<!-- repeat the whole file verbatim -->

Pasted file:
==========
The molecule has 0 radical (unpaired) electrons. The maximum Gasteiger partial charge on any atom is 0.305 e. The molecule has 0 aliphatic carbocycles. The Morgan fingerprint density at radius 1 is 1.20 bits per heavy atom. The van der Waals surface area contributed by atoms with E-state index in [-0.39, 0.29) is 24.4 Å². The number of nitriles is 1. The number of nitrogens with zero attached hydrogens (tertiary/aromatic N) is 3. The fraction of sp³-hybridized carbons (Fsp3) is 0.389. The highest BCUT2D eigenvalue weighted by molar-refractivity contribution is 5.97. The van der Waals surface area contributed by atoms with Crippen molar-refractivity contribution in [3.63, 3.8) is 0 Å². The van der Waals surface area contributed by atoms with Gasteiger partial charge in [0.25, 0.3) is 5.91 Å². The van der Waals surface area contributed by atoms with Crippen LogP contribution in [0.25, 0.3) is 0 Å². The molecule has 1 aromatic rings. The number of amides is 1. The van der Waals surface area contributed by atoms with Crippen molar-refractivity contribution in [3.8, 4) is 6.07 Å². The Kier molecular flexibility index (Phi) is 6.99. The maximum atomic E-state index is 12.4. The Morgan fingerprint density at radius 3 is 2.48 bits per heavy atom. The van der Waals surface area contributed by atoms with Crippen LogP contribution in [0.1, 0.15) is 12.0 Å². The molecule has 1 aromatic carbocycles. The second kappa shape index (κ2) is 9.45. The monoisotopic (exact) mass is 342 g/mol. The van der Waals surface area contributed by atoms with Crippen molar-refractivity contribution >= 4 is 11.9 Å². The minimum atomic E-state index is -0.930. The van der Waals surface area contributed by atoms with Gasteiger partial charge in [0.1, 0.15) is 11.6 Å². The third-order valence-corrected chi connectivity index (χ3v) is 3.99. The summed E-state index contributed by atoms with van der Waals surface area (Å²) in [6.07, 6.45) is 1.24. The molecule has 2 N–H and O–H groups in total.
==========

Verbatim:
The molecule has 0 radical (unpaired) electrons. The maximum Gasteiger partial charge on any atom is 0.305 e. The molecule has 0 aliphatic carbocycles. The Morgan fingerprint density at radius 1 is 1.20 bits per heavy atom. The van der Waals surface area contributed by atoms with E-state index in [-0.39, 0.29) is 24.4 Å². The number of nitriles is 1. The number of nitrogens with zero attached hydrogens (tertiary/aromatic N) is 3. The fraction of sp³-hybridized carbons (Fsp3) is 0.389. The highest BCUT2D eigenvalue weighted by molar-refractivity contribution is 5.97. The van der Waals surface area contributed by atoms with Crippen molar-refractivity contribution in [3.63, 3.8) is 0 Å². The van der Waals surface area contributed by atoms with Gasteiger partial charge in [0.25, 0.3) is 5.91 Å². The van der Waals surface area contributed by atoms with Crippen LogP contribution in [0.25, 0.3) is 0 Å². The molecule has 1 aromatic rings. The number of amides is 1. The van der Waals surface area contributed by atoms with Crippen molar-refractivity contribution in [3.8, 4) is 6.07 Å². The Kier molecular flexibility index (Phi) is 6.99. The maximum atomic E-state index is 12.4. The Morgan fingerprint density at radius 3 is 2.48 bits per heavy atom. The van der Waals surface area contributed by atoms with Crippen LogP contribution in [0.1, 0.15) is 12.0 Å². The molecule has 1 aromatic carbocycles. The second kappa shape index (κ2) is 9.45. The monoisotopic (exact) mass is 342 g/mol. The van der Waals surface area contributed by atoms with Crippen molar-refractivity contribution >= 4 is 11.9 Å². The minimum atomic E-state index is -0.930. The van der Waals surface area contributed by atoms with Gasteiger partial charge in [0.1, 0.15) is 11.6 Å². The third-order valence-corrected chi connectivity index (χ3v) is 3.99. The summed E-state index contributed by atoms with van der Waals surface area (Å²) in [6.07, 6.45) is 1.24. The molecule has 2 N–H and O–H groups in total.